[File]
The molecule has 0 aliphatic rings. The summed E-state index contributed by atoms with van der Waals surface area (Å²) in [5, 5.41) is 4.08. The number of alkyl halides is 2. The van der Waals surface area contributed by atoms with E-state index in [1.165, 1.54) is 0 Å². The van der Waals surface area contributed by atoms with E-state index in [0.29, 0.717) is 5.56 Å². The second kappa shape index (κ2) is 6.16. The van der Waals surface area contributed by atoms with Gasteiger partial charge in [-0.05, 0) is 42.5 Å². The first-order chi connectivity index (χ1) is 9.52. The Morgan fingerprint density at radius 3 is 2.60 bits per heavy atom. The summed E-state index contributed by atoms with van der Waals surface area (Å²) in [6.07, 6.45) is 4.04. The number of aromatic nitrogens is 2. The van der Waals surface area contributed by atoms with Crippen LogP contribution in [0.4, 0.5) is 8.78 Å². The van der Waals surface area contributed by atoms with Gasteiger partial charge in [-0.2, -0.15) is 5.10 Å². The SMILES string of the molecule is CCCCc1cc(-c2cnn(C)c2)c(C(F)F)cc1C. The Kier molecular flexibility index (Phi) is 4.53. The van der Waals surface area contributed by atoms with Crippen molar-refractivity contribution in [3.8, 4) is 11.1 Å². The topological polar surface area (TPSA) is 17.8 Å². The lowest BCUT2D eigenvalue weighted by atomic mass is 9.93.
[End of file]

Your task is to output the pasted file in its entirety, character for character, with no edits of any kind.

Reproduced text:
The molecule has 0 aliphatic rings. The summed E-state index contributed by atoms with van der Waals surface area (Å²) in [5, 5.41) is 4.08. The number of alkyl halides is 2. The van der Waals surface area contributed by atoms with E-state index in [1.165, 1.54) is 0 Å². The van der Waals surface area contributed by atoms with E-state index in [0.29, 0.717) is 5.56 Å². The second kappa shape index (κ2) is 6.16. The van der Waals surface area contributed by atoms with Gasteiger partial charge in [-0.05, 0) is 42.5 Å². The first-order chi connectivity index (χ1) is 9.52. The Morgan fingerprint density at radius 3 is 2.60 bits per heavy atom. The summed E-state index contributed by atoms with van der Waals surface area (Å²) in [6.07, 6.45) is 4.04. The number of aromatic nitrogens is 2. The van der Waals surface area contributed by atoms with Crippen LogP contribution in [0.4, 0.5) is 8.78 Å². The van der Waals surface area contributed by atoms with Gasteiger partial charge in [-0.2, -0.15) is 5.10 Å². The SMILES string of the molecule is CCCCc1cc(-c2cnn(C)c2)c(C(F)F)cc1C. The Kier molecular flexibility index (Phi) is 4.53. The van der Waals surface area contributed by atoms with Crippen molar-refractivity contribution in [3.8, 4) is 11.1 Å². The topological polar surface area (TPSA) is 17.8 Å². The lowest BCUT2D eigenvalue weighted by atomic mass is 9.93.